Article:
A company violating the law could be fined up to €8mn or 2% of the company’s annual revenue.
German gearbox manufacturer Flender, has 9,000 employees worldwide. Its suppliers include the ArcVac ForgeCast factory, in Hooghly district, in India’s eastern state of West Bengal.
Hemant Sharma, sales head at ArcVac ForgeCast, said German customers are requesting sustainability compliances and they visit and audit the company. On challenging issues like reducing CO2 emissions, Flender guides them on how to act.
“Overall, it is our responsibility as a global citizen to comply with the new laws,” he said.
Some smaller German enterprises say they are indirectly affected by the law because bigger companies lean on them to meet the reporting requirements.
“There is a cascade effect,” said Achim Dercks, Deputy Chief Executive of the German Chamber of Commerce DIHK.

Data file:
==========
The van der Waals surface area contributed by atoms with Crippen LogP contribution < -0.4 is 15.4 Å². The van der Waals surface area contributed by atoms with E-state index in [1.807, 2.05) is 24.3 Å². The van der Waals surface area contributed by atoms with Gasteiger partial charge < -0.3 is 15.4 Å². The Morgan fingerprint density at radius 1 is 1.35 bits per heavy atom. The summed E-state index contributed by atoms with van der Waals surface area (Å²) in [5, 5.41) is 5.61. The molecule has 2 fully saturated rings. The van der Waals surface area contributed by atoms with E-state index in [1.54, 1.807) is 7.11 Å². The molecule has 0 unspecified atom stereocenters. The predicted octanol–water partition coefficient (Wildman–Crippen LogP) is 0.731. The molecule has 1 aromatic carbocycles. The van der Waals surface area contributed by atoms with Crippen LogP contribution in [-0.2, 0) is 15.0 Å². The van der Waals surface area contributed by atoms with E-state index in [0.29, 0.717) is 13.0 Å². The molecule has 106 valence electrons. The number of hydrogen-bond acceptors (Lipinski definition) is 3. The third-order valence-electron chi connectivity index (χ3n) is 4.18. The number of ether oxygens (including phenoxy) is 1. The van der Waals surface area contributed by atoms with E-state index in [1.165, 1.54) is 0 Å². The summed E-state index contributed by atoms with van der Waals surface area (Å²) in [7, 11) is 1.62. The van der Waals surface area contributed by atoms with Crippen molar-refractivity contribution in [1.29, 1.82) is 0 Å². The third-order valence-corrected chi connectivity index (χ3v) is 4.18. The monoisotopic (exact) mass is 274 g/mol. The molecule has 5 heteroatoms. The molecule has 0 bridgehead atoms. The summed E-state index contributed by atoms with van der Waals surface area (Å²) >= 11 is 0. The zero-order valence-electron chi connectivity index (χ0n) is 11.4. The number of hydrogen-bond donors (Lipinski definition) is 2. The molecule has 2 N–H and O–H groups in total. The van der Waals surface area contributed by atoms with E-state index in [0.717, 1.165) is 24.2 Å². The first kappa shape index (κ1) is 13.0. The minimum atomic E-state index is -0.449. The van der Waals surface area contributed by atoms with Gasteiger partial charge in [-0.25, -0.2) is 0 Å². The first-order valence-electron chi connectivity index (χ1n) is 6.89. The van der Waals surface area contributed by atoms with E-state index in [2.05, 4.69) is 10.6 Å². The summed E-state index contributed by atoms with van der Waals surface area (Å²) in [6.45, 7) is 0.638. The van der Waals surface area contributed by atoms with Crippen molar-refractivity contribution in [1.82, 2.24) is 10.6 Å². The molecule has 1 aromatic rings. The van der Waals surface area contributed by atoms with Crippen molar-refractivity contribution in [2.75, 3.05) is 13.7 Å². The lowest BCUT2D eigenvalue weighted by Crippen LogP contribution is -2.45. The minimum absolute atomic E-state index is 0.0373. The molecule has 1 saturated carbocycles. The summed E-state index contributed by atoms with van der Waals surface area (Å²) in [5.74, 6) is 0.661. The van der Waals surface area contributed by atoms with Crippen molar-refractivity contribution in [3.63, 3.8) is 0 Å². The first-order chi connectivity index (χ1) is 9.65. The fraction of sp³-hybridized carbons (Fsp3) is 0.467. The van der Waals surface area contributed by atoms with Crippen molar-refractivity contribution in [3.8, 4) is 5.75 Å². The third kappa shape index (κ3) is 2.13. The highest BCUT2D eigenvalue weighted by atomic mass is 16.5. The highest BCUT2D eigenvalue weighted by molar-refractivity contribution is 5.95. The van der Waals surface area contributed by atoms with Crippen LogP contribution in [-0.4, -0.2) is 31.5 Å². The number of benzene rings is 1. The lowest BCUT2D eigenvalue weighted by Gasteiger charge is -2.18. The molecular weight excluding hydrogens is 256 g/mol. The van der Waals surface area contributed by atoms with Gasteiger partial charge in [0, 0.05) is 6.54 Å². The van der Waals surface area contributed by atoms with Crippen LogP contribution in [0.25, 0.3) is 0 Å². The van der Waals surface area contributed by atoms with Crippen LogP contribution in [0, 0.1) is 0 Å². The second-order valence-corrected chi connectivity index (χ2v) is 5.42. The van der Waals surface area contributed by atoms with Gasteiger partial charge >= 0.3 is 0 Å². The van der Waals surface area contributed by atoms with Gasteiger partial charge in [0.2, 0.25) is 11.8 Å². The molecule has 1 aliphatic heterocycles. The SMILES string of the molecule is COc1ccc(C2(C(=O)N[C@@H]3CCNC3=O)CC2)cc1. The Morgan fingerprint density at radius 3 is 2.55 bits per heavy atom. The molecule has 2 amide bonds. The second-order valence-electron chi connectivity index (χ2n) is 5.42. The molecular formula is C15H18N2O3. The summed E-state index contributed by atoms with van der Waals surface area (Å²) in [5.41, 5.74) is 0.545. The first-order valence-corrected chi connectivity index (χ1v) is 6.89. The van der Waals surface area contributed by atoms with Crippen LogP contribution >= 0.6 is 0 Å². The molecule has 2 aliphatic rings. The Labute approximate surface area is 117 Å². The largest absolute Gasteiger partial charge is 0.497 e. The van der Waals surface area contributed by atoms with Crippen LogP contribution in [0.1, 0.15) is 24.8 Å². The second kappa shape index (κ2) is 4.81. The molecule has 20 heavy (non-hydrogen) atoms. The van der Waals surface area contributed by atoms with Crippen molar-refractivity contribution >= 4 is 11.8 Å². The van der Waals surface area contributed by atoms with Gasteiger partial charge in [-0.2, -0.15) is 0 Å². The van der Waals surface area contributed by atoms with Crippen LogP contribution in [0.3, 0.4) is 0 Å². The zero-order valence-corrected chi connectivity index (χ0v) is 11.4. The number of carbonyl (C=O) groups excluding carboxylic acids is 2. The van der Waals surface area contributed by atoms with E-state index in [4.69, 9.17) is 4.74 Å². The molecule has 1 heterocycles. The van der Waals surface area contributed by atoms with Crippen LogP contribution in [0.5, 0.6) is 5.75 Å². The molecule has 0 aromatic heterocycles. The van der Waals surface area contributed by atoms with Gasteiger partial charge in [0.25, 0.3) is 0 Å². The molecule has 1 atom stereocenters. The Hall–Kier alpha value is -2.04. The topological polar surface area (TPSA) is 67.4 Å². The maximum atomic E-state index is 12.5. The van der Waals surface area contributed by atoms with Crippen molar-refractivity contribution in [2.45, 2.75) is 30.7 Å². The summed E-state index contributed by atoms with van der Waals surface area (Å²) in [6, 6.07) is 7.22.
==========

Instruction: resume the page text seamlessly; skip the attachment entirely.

Vibra Maschinenfabrik Schultheis, a mechanical engineering company of 190 workers that supplies the chemical and food industries, is one of those indirectly affected. Its manager Manfred Schultheis said if 200 customers pass on due diligence questionnaires and they realistically need 3 hours for each, they face 600 hours of labour a year.
“It is a job for politics to monitor human rights and not an economic job for companies,” he said.
Some 82% of companies in Germany with more than 250 employees said they were indirectly affected by the law, a survey by the German economic institute IW Koeln showed. Among mid-sized enterprises of 50 to 249 employees, it was 72%.
Germany’s Federal Office of Economics and Export Control (BAFA) has warned, “the law does not allow companies to pass on their obligations to small and medium suppliers.” But some SMEs say they feel forced to cooperate as they fear being replaced.
“SMEs cannot cope with the flood of different information requests,” said Dercks, adding they usually do not have the capacity or market power to enforce standards among their own suppliers.
“This law came about because the Germans wanted to do something good for the employees in other countries,” Bauch said. “But this law is pure bureaucracy, completely pointless.” — Reuters
Related Story